We know how passionate many people are in the app industry about making good quality, fun, educational games for children, but once we’ve convinced ourselves this is a worthy cause, how much time do we take to worry about the dangers of excessive screen time?
The dangers for children of spending too long staring at a screen are very real. Too much screen time takes children away from other important play time activities. It also typically means they are sedentary and staring at a fixed, close screen, often with poor posture, for long periods. Such activity has been proven to affect the brain’s long term development. And, there is no doubt it is on the rise – it’s the next ‘child obesity’ crisis.
As members of the digital industry genuinely trying to provide good quality apps and games to the children of today, surely it is our responsibility to take any steps we can to steer children away from excessive usage.
Here are some ways I believe will help, particularly for younger children:
Provide Advice to Parents
At the very young, pre-school stage, parents often take a bigger role in what their children use than as they grow older. So it’s at this stage you will have most chance of a parent going into the ‘Parents’ area of your app. We encourage you to provide advice on screen time and recommended play lengths there in an easy to skim-read format. This is also a great opportunity to provide information on how to optimise the learning potential of the app and, ideally, ways to extend the play and learning off screen.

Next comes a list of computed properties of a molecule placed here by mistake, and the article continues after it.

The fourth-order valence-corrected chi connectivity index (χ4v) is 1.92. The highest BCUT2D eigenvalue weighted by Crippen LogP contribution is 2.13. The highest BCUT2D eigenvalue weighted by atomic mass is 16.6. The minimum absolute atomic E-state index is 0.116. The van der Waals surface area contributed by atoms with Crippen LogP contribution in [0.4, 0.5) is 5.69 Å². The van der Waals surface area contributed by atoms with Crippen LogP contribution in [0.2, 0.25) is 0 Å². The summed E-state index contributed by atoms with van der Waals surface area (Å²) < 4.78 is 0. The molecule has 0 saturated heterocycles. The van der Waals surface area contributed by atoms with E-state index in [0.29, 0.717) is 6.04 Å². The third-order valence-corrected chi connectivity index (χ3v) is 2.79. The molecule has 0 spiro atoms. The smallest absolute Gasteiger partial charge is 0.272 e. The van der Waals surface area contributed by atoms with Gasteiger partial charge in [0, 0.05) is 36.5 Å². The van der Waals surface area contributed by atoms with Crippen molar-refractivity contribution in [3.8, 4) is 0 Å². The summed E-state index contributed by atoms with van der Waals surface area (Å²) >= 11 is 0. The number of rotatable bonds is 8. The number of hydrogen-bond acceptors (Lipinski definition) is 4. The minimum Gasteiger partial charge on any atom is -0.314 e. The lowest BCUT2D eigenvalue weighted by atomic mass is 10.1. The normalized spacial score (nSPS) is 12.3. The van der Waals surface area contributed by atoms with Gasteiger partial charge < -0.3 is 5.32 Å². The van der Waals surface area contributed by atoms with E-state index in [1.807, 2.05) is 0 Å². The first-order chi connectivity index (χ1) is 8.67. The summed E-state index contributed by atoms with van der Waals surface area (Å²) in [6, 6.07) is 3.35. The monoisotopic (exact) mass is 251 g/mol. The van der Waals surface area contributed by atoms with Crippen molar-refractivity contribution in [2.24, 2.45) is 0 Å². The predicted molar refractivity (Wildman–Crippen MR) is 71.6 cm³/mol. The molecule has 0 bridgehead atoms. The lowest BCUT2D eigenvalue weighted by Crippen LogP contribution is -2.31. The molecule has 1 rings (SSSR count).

Encourage fun but not addictive play
We all want to make games that are popular and it can often seem like a huge success when you get feedback to say a child was so engaged with the game they wouldn’t put it down – but is this really the play behaviour we should be encouraging? Of course apps should be fun to play but we recommend:
Aim for Short Play Sessions:
Plan your game so that each chunk of play is short. This is particularly important given the short attention span of children. This was a key aim for the Happy Studio app we were involved with – short, snackable, fun experiences – and it works well.
Allow children to save their progress, if appropriate, so they lose nothing if they return to the game later.
Building in natural end points:
Making sure your app has natural breaking points. Avoid games where you have to accumulate ‘wins’ over a single play session or follow a long path to succeed. Aim for games that have a short period of play then return the child to the main screen so that they have to choose to play again.
Avoid Addictive Games:
Avoid games which are addictive by natural such as those that constantly challenge a child to repeat the same thing but get better and better – these are hard for even an adult to put down.
Get them moving, social, offline etc:
Think of ways to incorporate features into your games which counter the common issues with screen time. For example, include games that get children active, support social play or play with others, help them incorporate physical and digital play or encourage educational, offline play activities after they’ve put the tablet away. Apps like Charlie and Lola I’ve Won have done this well for the pre-school age group.
Make the educational aspects obvious (and effective):
Help savvy parents choose the right apps for the limited screen time their children have, by making the educational aspects of your app obvious before purchase or download and effective at achieving those educational goals once they have purchased/downloaded.